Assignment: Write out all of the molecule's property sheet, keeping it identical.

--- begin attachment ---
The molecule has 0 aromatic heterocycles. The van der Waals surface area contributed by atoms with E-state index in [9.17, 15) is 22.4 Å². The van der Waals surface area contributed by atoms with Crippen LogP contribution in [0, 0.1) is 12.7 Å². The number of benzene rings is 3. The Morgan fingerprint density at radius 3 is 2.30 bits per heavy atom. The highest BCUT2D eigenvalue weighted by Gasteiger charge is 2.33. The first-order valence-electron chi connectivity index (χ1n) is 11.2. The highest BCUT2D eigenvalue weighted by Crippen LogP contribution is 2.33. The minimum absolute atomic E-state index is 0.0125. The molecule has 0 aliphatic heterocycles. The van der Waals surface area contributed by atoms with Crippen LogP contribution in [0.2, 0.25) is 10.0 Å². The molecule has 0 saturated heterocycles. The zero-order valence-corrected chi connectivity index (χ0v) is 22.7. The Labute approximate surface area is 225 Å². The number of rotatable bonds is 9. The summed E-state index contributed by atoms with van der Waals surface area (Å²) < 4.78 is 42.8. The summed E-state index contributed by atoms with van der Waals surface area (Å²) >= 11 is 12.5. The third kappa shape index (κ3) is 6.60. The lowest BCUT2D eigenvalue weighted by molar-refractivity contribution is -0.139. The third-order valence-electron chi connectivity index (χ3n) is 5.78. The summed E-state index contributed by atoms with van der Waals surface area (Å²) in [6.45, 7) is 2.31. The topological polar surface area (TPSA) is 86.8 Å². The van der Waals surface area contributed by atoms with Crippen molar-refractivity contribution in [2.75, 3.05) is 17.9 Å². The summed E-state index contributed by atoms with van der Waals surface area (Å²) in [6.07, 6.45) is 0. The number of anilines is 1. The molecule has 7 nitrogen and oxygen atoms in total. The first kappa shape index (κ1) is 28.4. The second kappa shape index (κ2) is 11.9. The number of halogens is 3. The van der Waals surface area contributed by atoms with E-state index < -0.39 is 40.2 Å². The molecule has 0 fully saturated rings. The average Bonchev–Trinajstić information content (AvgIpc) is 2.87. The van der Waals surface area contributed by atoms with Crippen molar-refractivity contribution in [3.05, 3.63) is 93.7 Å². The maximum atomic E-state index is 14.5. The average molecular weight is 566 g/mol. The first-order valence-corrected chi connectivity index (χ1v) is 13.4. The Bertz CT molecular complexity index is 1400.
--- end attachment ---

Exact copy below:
The molecule has 0 aromatic heterocycles. The van der Waals surface area contributed by atoms with E-state index in [9.17, 15) is 22.4 Å². The van der Waals surface area contributed by atoms with Crippen LogP contribution in [0, 0.1) is 12.7 Å². The number of benzene rings is 3. The Morgan fingerprint density at radius 3 is 2.30 bits per heavy atom. The highest BCUT2D eigenvalue weighted by Gasteiger charge is 2.33. The first-order valence-electron chi connectivity index (χ1n) is 11.2. The highest BCUT2D eigenvalue weighted by Crippen LogP contribution is 2.33. The minimum absolute atomic E-state index is 0.0125. The molecule has 0 aliphatic heterocycles. The van der Waals surface area contributed by atoms with Crippen LogP contribution in [0.2, 0.25) is 10.0 Å². The molecule has 0 saturated heterocycles. The zero-order valence-corrected chi connectivity index (χ0v) is 22.7. The Labute approximate surface area is 225 Å². The number of rotatable bonds is 9. The summed E-state index contributed by atoms with van der Waals surface area (Å²) < 4.78 is 42.8. The summed E-state index contributed by atoms with van der Waals surface area (Å²) >= 11 is 12.5. The third kappa shape index (κ3) is 6.60. The lowest BCUT2D eigenvalue weighted by molar-refractivity contribution is -0.139. The third-order valence-electron chi connectivity index (χ3n) is 5.78. The summed E-state index contributed by atoms with van der Waals surface area (Å²) in [6.45, 7) is 2.31. The topological polar surface area (TPSA) is 86.8 Å². The van der Waals surface area contributed by atoms with Crippen molar-refractivity contribution in [2.75, 3.05) is 17.9 Å². The summed E-state index contributed by atoms with van der Waals surface area (Å²) in [6.07, 6.45) is 0. The number of anilines is 1. The molecule has 7 nitrogen and oxygen atoms in total. The first kappa shape index (κ1) is 28.4. The second kappa shape index (κ2) is 11.9. The number of halogens is 3. The van der Waals surface area contributed by atoms with E-state index < -0.39 is 40.2 Å². The molecule has 0 fully saturated rings. The average Bonchev–Trinajstić information content (AvgIpc) is 2.87. The van der Waals surface area contributed by atoms with Crippen molar-refractivity contribution in [3.05, 3.63) is 93.7 Å². The maximum atomic E-state index is 14.5. The average molecular weight is 566 g/mol. The first-order valence-corrected chi connectivity index (χ1v) is 13.4. The Bertz CT molecular complexity index is 1400.